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  1. Hume and the Perception of Spatial Magnitude.Edward Slowik - 2004 - Canadian Journal of Philosophy 34 (3):355 - 373.
    This paper investigates Hume's theory of the perception of spatial magnitude or size as developed in the _Treatise<D>, as well as its relation to his concepts of space and geometry. The central focus of the discussion is Hume's espousal of the 'composite' hypothesis, which holds that perceptions of spatial magnitude are composed of indivisible sensible points, such that the total magnitude of a visible figure is a derived by-product of its component parts. Overall, it will be argued that a straightforward (...)
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  • Hume on space, geometry, and diagrammatic reasoning.Graciela De Pierris - 2012 - Synthese 186 (1):169-189.
    Hume’s discussion of space, time, and mathematics at T 1.2 appeared to many earlier commentators as one of the weakest parts of his philosophy. From the point of view of pure mathematics, for example, Hume’s assumptions about the infinite may appear as crude misunderstandings of the continuum and infinite divisibility. I shall argue, on the contrary, that Hume’s views on this topic are deeply connected with his radically empiricist reliance on phenomenologically given sensory images. He insightfully shows that, working within (...)
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  • Causal Powers, Hume’s Early German Critics, and Kant’s Response to Hume.Brian A. Chance - 2013 - Kant Studien 104 (2):213-236.
    Eric Watkins has argued on philosophical, textual, and historical grounds that Kant’s account of causation in the first Critique should not be read as an attempt to refute Hume’s account of causation. In this paper, I challenge the arguments for Watkins’ claim. Specifically, I argue (1) that Kant’s philosophical commitments, even on Watkins’ reading, are not obvious obstacles to refuting Hume, (2) that textual evidence from the “Disciple of Pure Reason” suggests Kant conceived of his account of causation as such (...)
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  • Hume's Scepticism and Realism - His Two Profound Arguments against the Senses in An Enquiry concerning Human Understanding.Jani Hakkarainen - 2007 - Tampere, Finland: University of Tampere.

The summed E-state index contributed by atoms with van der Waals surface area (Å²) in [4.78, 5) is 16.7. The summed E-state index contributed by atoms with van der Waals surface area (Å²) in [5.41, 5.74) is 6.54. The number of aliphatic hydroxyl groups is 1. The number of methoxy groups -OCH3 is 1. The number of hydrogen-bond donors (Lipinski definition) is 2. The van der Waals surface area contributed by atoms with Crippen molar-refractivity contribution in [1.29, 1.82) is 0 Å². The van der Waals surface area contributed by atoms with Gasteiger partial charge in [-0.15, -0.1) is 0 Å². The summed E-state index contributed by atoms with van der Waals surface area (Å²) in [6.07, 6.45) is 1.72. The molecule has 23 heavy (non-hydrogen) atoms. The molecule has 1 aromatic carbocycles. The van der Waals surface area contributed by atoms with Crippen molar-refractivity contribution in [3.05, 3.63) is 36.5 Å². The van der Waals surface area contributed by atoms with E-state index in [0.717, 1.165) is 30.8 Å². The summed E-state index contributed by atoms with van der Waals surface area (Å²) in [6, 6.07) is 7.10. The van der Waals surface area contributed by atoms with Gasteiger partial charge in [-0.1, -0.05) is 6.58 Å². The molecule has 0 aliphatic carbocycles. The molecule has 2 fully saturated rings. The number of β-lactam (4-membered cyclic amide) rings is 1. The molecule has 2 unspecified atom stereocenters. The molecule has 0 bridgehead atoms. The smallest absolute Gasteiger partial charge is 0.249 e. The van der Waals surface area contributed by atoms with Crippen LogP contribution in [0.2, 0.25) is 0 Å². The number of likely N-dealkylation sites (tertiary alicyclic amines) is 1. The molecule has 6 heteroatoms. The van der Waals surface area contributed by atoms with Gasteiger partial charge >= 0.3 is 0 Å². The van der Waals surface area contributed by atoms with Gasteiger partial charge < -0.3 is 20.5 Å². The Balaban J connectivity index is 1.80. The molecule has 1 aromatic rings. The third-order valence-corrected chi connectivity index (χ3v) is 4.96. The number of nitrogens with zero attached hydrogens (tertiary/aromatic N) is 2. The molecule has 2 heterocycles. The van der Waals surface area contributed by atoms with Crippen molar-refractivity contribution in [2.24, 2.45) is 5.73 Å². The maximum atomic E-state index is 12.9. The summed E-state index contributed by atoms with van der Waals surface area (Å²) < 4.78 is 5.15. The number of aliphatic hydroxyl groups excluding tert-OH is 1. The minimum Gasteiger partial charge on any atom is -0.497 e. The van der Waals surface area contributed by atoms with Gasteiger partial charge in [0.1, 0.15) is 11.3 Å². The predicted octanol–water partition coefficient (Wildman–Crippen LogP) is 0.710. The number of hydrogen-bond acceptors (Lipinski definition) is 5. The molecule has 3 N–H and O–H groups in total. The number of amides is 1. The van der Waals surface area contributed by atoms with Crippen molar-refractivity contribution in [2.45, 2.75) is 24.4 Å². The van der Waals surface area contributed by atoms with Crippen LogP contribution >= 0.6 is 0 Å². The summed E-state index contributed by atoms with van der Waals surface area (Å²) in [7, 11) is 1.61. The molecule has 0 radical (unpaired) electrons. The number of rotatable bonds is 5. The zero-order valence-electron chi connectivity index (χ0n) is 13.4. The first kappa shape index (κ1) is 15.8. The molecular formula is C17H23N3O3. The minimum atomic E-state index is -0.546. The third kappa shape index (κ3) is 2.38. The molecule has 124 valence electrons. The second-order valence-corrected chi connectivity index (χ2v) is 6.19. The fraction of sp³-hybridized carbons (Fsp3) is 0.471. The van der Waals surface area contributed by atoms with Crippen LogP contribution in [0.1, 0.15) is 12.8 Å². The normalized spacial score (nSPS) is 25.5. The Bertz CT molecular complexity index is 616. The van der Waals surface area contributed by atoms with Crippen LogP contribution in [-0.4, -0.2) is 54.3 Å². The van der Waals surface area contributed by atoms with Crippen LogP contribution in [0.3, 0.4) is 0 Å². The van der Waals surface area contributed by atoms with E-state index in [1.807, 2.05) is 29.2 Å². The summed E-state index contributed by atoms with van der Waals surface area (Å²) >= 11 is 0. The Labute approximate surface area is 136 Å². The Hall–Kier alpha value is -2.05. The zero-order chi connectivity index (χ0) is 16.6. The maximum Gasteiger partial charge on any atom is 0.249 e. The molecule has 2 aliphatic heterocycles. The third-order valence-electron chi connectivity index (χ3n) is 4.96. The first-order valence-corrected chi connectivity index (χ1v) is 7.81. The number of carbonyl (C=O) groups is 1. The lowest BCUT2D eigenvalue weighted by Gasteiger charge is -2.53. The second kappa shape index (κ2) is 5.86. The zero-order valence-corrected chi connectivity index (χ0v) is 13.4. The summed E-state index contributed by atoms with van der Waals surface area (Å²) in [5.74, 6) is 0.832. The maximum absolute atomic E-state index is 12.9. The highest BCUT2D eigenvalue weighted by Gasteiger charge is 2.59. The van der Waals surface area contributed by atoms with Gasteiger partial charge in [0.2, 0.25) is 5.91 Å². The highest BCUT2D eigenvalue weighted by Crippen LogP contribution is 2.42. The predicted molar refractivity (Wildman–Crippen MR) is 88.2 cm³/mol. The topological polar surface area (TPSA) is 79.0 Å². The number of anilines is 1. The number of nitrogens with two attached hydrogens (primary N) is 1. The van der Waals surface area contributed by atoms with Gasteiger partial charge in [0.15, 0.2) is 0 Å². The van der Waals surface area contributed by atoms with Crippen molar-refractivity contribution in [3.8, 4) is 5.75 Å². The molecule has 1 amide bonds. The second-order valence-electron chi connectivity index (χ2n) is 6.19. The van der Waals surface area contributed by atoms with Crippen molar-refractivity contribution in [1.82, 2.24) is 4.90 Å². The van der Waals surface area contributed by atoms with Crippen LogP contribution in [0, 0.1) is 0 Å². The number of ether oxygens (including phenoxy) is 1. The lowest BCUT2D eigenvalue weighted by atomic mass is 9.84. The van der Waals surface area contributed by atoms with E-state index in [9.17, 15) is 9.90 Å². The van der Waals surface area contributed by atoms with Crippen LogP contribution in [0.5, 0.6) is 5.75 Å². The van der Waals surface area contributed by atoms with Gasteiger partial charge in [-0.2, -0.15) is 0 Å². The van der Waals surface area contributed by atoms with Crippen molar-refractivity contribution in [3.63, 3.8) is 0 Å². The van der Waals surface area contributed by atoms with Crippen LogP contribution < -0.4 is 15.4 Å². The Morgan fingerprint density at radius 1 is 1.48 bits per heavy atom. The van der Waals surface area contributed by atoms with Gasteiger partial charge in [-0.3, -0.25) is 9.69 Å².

The main problem of this study is David Hume’s (1711-76) view on Metaphysical Realism (there are mind-independent, external, and continuous entities). This specific problem is part of two more general questions in Hume scholarship: his attitude to scepticism and the relation between naturalism and skepticism in his thinking. A novel interpretation of these problems is defended in this work. The chief thesis is that Hume is both a sceptic and a Metaphysical Realist. His philosophical attitude is to suspend his judgment (...)
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  • Inferences, External Objects, and the Principle of Contradiction: Hume's Adequacy Principle in Part II of the Treatise.Wilson Underkuffler - 2016 - Florida Philosophical Review 16 (1):23-40.
    This paper considers whether elements of T 1.2 Of the Ideas of Space and Time in Hume’s Treatise is inconsistent with skepticism regarding the external world in T 1.4.2 Of Scepticism with regard to the Senses. This apparent tension vexes commentators, and efforts to resolve it drives the recent scholarship on this section of Hume’s Treatise. To highlight this tension I juxtapose Hume’s “Adequacy Principle” with what I call his “skeptical causal argument” in T 1.4.2. The Adequacy Principle appears to (...)
     
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  • Hume against the Geometers.Dan Kervick -
    In the Treatise of Human Nature, David Hume mounts a spirited assault on the doctrine of the infinite divisibility of extension, and he defends in its place the contrary claim that extension is everywhere only finitely divisible. Despite this major departure from the more conventional conceptions of space embodied in traditional geometry, Hume does not endorse any radical reform of geometry. Instead Hume espouses a more conservative approach, claiming that geometry fails only “in this single point” – in its purported (...)
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